PRECISION therapies targeting the molecular mechanisms of the disease are the shining hope for patients with uncontrolled, drug-resistant epilepsy, according to the authors of a narrative review published by the MJA.

The review was written in the wake of a new classification of epileptic seizures released by the International League Against Epilepsy (ILEA) in March 2017, which emphasises the importance of aetiology in allowing “optimisation of management”, as well as the importance of identifying comorbidities, such as learning, psychiatric and behavioural problems.

“The treatment of epilepsy relies primarily on antiepileptic drug (AED) therapy, which fully controls seizures in about two-thirds of patients,” wrote the authors – Dr Piero Perucca, consultant neurologist at the Royal Melbourne Hospital and Monash University, Professor Ingrid Scheffer, paediatric neurologist at Austin Health and the Florey Institute, and Dr Michelle Kiley, the director of Epilepsy Services at the Royal Adelaide Hospital.

“Second generation AEDs have expanded opportunities for tailoring treatment, but the burden of drug-resistant epilepsy, with its associated risks of disability, morbidity and mortality, has remained substantially unchanged for several decades.”

Over 15 second-generation AEDs have been developed since the 1990s and although they offer greater choice, and therefore more targeted options for patients, they have not significantly altered seizure-free outcomes.

Patients with drug-resistant epilepsy – defined by ILEA as “failure of adequate trials of two tolerated, appropriately chosen and used AED schedules (whether as monotherapies or in combination) to achieve sustained seizure-freedom” – should be considered for surgery at the earliest opportunity, the review authors wrote.

“Epilepsy surgery involves resection or, less commonly, disconnection or destruction of epileptic tissue, and it is the most effective therapy for selected patients with drug-resistant epilepsy,” they wrote.

Despite that, and official recommendations from the American Academy of Neurology, the American Epilepsy Society and the American Association of Neurological Surgeons, delayed uptake of the surgical option remains “of concern”.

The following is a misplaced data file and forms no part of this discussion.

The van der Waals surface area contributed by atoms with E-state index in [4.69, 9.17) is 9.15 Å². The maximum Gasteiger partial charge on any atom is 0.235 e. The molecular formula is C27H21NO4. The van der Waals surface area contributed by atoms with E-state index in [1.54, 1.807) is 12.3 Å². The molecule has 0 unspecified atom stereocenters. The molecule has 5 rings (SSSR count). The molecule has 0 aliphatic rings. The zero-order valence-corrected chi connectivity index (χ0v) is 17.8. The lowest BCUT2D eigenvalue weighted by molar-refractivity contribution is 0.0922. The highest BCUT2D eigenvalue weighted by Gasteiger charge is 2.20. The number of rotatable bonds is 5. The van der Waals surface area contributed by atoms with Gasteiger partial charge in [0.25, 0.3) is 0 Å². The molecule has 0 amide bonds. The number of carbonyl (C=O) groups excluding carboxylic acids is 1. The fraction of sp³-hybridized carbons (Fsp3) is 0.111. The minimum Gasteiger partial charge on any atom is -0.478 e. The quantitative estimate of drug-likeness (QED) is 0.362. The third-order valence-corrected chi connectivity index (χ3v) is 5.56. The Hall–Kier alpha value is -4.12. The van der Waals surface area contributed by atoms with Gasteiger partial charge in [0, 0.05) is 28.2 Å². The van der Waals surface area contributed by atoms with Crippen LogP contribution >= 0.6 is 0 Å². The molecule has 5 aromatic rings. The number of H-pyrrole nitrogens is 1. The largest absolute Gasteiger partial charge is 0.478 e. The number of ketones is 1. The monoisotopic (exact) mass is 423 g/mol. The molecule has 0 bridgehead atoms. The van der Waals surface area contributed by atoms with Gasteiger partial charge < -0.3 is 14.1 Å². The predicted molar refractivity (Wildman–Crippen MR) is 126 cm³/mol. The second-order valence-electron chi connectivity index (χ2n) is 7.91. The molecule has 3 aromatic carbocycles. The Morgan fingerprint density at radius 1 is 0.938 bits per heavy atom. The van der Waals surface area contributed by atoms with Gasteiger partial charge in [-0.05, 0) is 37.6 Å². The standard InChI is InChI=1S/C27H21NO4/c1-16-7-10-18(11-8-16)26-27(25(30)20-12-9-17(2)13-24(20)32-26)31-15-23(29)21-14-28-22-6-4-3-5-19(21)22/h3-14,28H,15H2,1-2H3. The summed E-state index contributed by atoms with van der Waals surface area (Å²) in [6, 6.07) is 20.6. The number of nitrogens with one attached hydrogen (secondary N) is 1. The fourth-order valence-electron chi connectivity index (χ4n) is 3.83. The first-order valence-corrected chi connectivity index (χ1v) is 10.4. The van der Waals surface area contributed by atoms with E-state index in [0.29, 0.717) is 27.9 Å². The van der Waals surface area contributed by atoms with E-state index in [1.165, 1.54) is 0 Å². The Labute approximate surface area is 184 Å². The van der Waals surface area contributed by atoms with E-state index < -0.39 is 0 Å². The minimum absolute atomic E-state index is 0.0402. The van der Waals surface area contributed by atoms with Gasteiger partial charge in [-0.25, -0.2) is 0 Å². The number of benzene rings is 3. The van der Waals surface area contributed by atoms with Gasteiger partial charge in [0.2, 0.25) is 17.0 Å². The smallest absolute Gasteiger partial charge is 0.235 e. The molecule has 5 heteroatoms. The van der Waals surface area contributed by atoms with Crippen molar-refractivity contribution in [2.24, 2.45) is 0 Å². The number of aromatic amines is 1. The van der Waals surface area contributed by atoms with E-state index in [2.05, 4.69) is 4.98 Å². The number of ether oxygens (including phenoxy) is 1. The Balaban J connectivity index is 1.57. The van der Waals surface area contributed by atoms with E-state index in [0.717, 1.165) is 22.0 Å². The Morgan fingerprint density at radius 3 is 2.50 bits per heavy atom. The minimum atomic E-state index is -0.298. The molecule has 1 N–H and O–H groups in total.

“These recommendations have not translated to increased use of epilepsy surgery,” Perucca and colleagues wrote.

“Consideration of epilepsy surgery still occurs typically 20 years after epilepsy onset, despite evidence of its effectiveness after failure of two adequate AED trials, and despite data suggesting that longer epilepsy duration adversely affects surgical outcome.”

Other non-pharmacological therapies – including vagus nerve stimulation, transcutaneous stimulation of the vagus or trigeminal nerve, deep brain stimulation of the anterior nucleus of the thalamus and responsive cortical stimulation, ketogenic diet and a modified Atkins diet – are also evaluated by the review authors as hopeful paths for research.

Perucca and colleagues were cautious in their hopes for medicinal cannabis.

“Scientifically sound evidence on the effectiveness of cannabinoids in epilepsy was provided only recently [in cases of Dravet and Lennox–Gastaut syndromes] … Overall, more evidence is required before cannabidiol can be considered further for the treatment of most individuals with epilepsy,” they wrote.

Precision medicine provides perhaps the brightest hope for patients battling resistant epilepsy, the review authors wrote.

“The advent of next-generation sequencing has fuelled renewed hope, especially following successful models developed in oncology.

“Epilepsy offers a promising opportunity for precision medicine, due to the myriad of gene discoveries, availability of experimental in vitro and in vivo models for drug screening, and the feasibility of conducting small, cost-effective trials of novel agents.

“For some genetic epilepsies, precision medicine is already a reality,” they said.

“A prime example is glucose transporter type 1 deficiency syndrome, in which dominant mutations in SLC2A1 result in impaired brain uptake of glucose. These patients respond to the ketogenic diet, which provides the brain with an alternative energy substrate.

“Identifying the molecular cause of epilepsy also allows the prevention or minimisation of AED adverse effects. In SCN1A-related epilepsies, sodium channel-blocking AEDs, such as carbamazepine, may aggravate seizures. In epilepsies due to POLG mutations, avoidance of valproate is recommended due to increased risk of hepatic failure.”

The review authors concluded by emphasising surgery and precision medicine as the areas of greatest potential for patients with epilepsy seeking to lead a seizure-free life.

“A subset of drug-resistant individuals can be rendered seizure-free by epilepsy surgery, which should be considered as soon as two AEDs have failed.

“In other individuals, seizure control can be improved by using alternative AEDs or non-pharmacological therapies, but they rarely result in seizure freedom.

“Hope to reduce the proportion of patients with uncontrolled seizures rests on future therapeutic advances, including precision therapies targeting underlying molecular mechanisms.”

 

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